Auditors will welcome the important decision of the Commercial Court in Barclays Bank plc v Grant Thornton UK LLP [18 February 2015] which is the first authority on a Bannermandisclaimer negating duties to third parties arising out of audit work.
The court made clear that sophisticated commercial parties relying on an auditors' report are bound by a third party disclaimer. It is not unreasonable for auditors to include a disclaimer stating that auditors do not accept or assume a responsibility to anyone other than the addressees of the audit report.
Such disclaimer clauses in audit reports have become known as Bannerman clauses (following the Scottish case), and are recommended by the ICAEW. This is the first time theBannerman clause has been tested in court.
The claim arose out of the administration of the luxury hotels chain, Von Essen, in April 2011. Barclays claimed to have relied on two non-statutory audit reports produced by Grant Thornton for Von Essen in continuing to fund the Von Essen Hotels Group under a £250m loan facility.
Barclays asserted that Grant Thornton owed it a direct duty of care in its audit work since the auditors knew that the bank would rely on the audited financial statements. The bank claimed Grant Thornton had failed to uncover (allegedly) fraudulent overstatements in the hotels group's accounts and that, as a result, the bank had suffered loss when the group could not repay the loan.
Grant Thornton sought summary judgment on the claim on the basis that Barclays had no real prospect of success because the reports contained a Bannerman disclaimer. Grant Thornton expressly denied any negligence, but accepted that the Court would assume, for the purposes of the application only, that the bank could prove the facts upon which it relied in contending that Grant Thornton owed it a duty of care.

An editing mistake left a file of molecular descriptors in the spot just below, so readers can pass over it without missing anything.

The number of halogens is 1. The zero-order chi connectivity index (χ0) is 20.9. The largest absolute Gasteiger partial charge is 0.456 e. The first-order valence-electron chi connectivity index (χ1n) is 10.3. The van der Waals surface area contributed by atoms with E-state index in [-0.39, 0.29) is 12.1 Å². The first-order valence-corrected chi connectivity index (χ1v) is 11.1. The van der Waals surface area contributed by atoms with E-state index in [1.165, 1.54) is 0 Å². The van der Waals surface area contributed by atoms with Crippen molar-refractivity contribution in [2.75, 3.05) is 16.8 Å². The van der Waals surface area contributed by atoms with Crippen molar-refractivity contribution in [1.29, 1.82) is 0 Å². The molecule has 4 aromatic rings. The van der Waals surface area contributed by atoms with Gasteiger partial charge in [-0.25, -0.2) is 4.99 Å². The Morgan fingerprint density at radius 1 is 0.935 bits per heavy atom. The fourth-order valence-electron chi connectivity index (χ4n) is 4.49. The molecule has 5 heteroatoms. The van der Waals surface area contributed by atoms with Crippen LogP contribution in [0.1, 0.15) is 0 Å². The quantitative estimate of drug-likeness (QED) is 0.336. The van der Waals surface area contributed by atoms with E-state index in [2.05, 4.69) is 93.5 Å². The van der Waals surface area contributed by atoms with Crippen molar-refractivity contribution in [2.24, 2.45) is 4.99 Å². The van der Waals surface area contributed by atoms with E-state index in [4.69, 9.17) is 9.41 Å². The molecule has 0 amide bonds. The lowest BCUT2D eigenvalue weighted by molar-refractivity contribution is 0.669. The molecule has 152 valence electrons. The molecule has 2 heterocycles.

Barclays argued that the disclaimer had not been brought to the bank's attention (although it was included in the audit report) and that it constituted an unreasonable exclusion clause caught by the Unfair Contract Terms Act 1977 ("UCTA").
The High Court found in favour of Grant Thornton. Cooke J held that the claim had no realistic prospect of success "in the face of the disclaimer" and there was "no good reason" why the action should proceed to trial.
As to bringing the disclaimer to Barclays' attention, the judge said it was "hard to see what else Grant Thornton could be expected to do save for capitalising, underlining or red handing that part of the report, something which would be considered wholly unnecessary when dealing with sophisticated bankers and business people who can be expected to read documents put before them and to be familiar with notices of disclaimer in auditors’ reports."
Further, the disclaimer was reasonable under UCTA. Cooke J concluded that there was "nothing unreasonable in that stance, as between two sophisticated commercial parties, where the approach of auditors limiting their responsibilities is well known and, in the statutory context, is the subject of a standard form ICAEW clause."
This is a significant decision for the profession. It confirms the importance of Bannermandisclaimers to protect auditors against the risk of third party claims. There may be scope for arguments as to UCTA reasonableness for small companies or consumers, but certainly sophisticated third parties (such as banks) can expect to be bound by their terms.